I’ve been thinking about this because I have some really cool friends, and even though my communication hasn’t been great in 2020, they are still seemingly happy to hear from me when I do reach out. One friend has impeccable taste, and a witty, wry sense of humor I can only aspire to. Another is an author a few times over, and always has the best recommendations for making your home your favorite place to be. Another has such energy and zest for life, constantly completing athletic feats and randomly appearing on national TV on top of her full time job, that I really don’t know how she fits it all in. And that’s just a few of my cool friends! Yet, when I text or email, all of them respond with enthusiasm, expressing excitement about when we can get together in 2021 (fingers crossed!) or asking to make plans to Zoom.
To be clear, I am not a bad friend (at least usually, but who hasn’t had a not-great period of time or two?), or even the token weird friend, and this is not a post where I am going to wonder aloud, “wait, what if I am also the cool friend and I don’t know it?” I think it’s important to know yourself, and I am not, have never been, nor will I ever be, the cool friend. I am many things, but “cool” has literally never been a word anyone has used to describe me. Maybe fun, or thoughtful, or bookish, or talkative, or sometimes athletic, or easily excitable about kind of nerdy things, but, again, never “cool.” Which is why I think I’m still so surprised that cool people want to be friends with me, ya know? Sometimes I even want to ask them, “do you know how cool you are? Do you know how surprised I still am that you still want to be friends with me?!” But, of course, in the spirit of playing it cool (see what I did there?), I don’t.
This entire past week, I have felt terrible (not COVID, don’t worry!).
As someone who rarely gets sick, this was pretty jarring. I’m used to getting the sniffles, powering through, and then being back to 100 percent in a couple days. But this time, I was confined to the couch, living on Saltines and Vernors while trying to keep an almost-two year old entertained. Luckily, we ordered in on Thanksgiving, and my husband had a good chunk of last week off, but it was still quite the blow to all the plans I had.
I wanted to write more, make fun desserts for the holiday, clean our closet, do a little yoga, go for walks with my son. Instead, I can’t tell you how many afternoon couch naps I took or how many bad holiday movies I watched or how little I actually moved. It was like I was shutting down all functions that didn’t have to do with absolute survival.
But…this year, in 2020, I was oddly OK with it. Pre-2020 me would have been really upset, would have tried to go into overdrive the following week to make up for everything I hadn’t done while sick. But 2020 me? While a little annoyed that my plans were messed up, I kind of shrugged and am now moving on. Not going crazy trying to play catchup, but just…starting where I left off.
This year has been terrible for so many (and some much more than others), so I won’t tell you that we should all be looking for silver linings and lessons learned. But for me, if this year has taught me anything, it’s this: it’s OK to step back – in your career, in your social life, in your weird household organization ambitions, even in your holiday cheer. One year seems really long (especially this year), but in the grand scheme of things, stepping back for one month, one season, one year, in order to survive, in order to make sure that the necessary parts of your life are still functioning, is not going to be the end of the world. Everyone’s situation is different, but if you step back in an area that isn’t absolutely essential, you might even be better for it.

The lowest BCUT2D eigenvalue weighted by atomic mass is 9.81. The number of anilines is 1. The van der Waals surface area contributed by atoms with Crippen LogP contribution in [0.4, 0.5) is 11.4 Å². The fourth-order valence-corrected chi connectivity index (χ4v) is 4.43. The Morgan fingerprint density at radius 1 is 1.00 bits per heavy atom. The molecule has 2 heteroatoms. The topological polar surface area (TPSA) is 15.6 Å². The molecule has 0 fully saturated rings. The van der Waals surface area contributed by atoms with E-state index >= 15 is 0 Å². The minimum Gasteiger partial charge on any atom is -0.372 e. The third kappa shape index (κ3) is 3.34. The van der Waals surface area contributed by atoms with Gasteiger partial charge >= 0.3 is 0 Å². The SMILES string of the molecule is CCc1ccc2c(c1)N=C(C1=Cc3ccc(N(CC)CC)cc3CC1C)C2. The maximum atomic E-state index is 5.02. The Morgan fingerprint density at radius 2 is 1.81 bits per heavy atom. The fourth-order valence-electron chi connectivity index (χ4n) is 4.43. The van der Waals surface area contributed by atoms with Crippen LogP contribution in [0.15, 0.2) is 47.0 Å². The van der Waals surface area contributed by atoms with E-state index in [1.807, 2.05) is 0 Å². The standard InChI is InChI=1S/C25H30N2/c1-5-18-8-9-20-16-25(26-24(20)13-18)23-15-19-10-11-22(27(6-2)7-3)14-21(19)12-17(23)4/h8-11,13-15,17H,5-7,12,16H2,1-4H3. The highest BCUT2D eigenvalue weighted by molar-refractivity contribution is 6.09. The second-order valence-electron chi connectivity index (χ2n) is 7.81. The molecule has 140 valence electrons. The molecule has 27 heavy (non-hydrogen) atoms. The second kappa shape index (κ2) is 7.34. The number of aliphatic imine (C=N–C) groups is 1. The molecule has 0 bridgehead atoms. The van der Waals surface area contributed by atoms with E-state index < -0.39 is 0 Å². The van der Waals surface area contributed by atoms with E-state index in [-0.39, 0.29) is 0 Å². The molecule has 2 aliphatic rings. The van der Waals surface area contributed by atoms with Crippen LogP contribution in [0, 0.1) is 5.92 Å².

I’m not totally back to 100 percent over here, but right now, I don’t need to be.
I know everyone who blogs has their own reasons for doing so, and I don’t think any are better or worse than the others (unless you’re using your blog to spread misinformation or cause harm, but let’s assume for the sake of this post that that’s not the case, OK?).
But let me tell you the reason I blog – and the reasons I don’t.
I didn’t start a blog (this one or the many other blogs now peacefully resting in the blog graveyard) for fame or acknowledgement.
I didn’t start a blog to become an influencer – I also don’t buy or recommend enough stuff for that to make sense, but that’s besides the point.
I didn’t start a blog to show the world what a brilliant writer I am or to put out a perfect product.
I started a blog, specifically this blog, to create a habit – consistency in a time where nothing feels consistent, some routine in a time when everything feels upside down. I started a blog to build my creative writing muscle, to keep it in shape, to remind myself that when I’m not struggling with writing, I actually really enjoy putting words on paper in my own way. It’s public practice, a forum where I put out imperfect work and work on getting over my fears that if I release something flawed into the wild that I’ll be incredibly embarrassed or mad at myself or that someone will hate it and tell me so (none of these things, for the record, have happened – yet). I started a blog to hold myself accountable, to finish what I started in a very public way, even if no one else actually cares. In short, I started a blog for me.